Lately, I have engaged with many people from my husband to Oakland public school parents on the state of education in our country. I can talk about this topic for hours — as I know many of you can! Here are a few things on my mind:
My husband and I, who both graduated from excellent suburban public high schools, got into a discussion on the disparities in public schools. My husband was convinced there was a correlation between disparities in schools and the growing income disparity in our country. After reading this article in the Texas Tribune, I couldn’t agree more.
Michael Marder, a professor in the University of Texas’ department of physics and co-director of the university’s UTeach program, which prepares university graduates to become secondary math and science teachers, prepared charts of every piece of data you’d ever want to know about student achievement, like, what effect teacher bargaining had on student test scores as well as how charter schools compare to regular public schools. Even better, you can check out all this data in your home state, which he also had. I had fun comparing the charts.
But one of the things that blew me away is that Marder has yet to find a single school that serves a majority of low-income students — think schools in which 80 percent of the students qualify for the free lunch program — that could churn out more than a handful of students who could pass tests like the SAT. “The schools that serve the wealthy kids are up here,” Marder signaled with his hand on a video. “And the schools that serve the poor kids are down here. There are no exceptions…Not one. I did not find one this year, I did not find one last year or the year before that.”
Marder thought it was imperative that we find a way to help out these students. My question to you all is…how? Sometimes I feel like we’ve dug a hole for ourselves in the way we have insisted on cutting taxes for corporations and the wealthy, and both stigmatizing and cutting social safety nets that would help our most vulnerable families. How do we reverse this trend?
Also on my mind: I’ve received a lot of e-mails from Oakland Public School parents who just averted a crisis. Due to our state’s financial irresponsibility — how else could you explain $26 billion in debt when we have so many wealthy people and businesses in the state? — some of the schools in Oakland were in danger of shutting down this year. There were schools that expected to lay off all of their teachers!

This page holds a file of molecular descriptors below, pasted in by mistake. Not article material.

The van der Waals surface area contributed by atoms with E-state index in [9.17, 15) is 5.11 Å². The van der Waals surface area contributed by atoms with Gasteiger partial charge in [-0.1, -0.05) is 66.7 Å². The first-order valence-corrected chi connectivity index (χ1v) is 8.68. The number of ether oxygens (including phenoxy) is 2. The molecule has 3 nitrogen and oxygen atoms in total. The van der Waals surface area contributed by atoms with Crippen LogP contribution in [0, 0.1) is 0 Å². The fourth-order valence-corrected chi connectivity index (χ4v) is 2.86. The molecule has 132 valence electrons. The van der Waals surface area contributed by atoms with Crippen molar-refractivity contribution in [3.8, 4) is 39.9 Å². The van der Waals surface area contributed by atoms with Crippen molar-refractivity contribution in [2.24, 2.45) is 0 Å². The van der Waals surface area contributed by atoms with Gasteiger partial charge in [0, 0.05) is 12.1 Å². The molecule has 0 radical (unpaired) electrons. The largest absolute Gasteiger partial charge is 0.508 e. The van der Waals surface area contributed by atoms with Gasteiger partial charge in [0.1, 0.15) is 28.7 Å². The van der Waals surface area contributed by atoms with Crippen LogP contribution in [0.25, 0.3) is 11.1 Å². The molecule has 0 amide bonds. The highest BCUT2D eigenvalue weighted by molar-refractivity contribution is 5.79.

Now I understand that the crisis was averted until…next year. My question for you all is where are students supposed to go if their school shuts down? Have any of you experienced a school closing?
Finally, I went out this weekend to the movies with friends. We saw Water for Elephants, which strayed from the book, but was still quite good. I enjoyed it.
We saw an earlier showing to eat dinner afterwards. The topic of conversation? The movie and…schools. I have a couple friends in the Berkeley public school district, which thankfully is being funded by a couple of taxpayer-approved bond measures. We have weathered a lot of the crisis facing other school districts like our neighbor Oakland.
But my friends had a complaint. They weren’t satisfied with their teachers this year. I asked one of them what she considered to be a “good teacher.” My friend thought about it for a moment and said that the issue with public education today is that there is such a range in child ability that it is impossible for a teacher to address every single person’s needs in the classroom. In her case, her child was just coasting since the teacher had to tend to other student’s needs. We got a laugh at how he is constantly tooting his own horn at being the “smart kid” in class.
My other friend echoed her. My question to you all is: have you noticed these disparities in the classroom? What have you done, if anything, to address them? How do you support your child — and the school?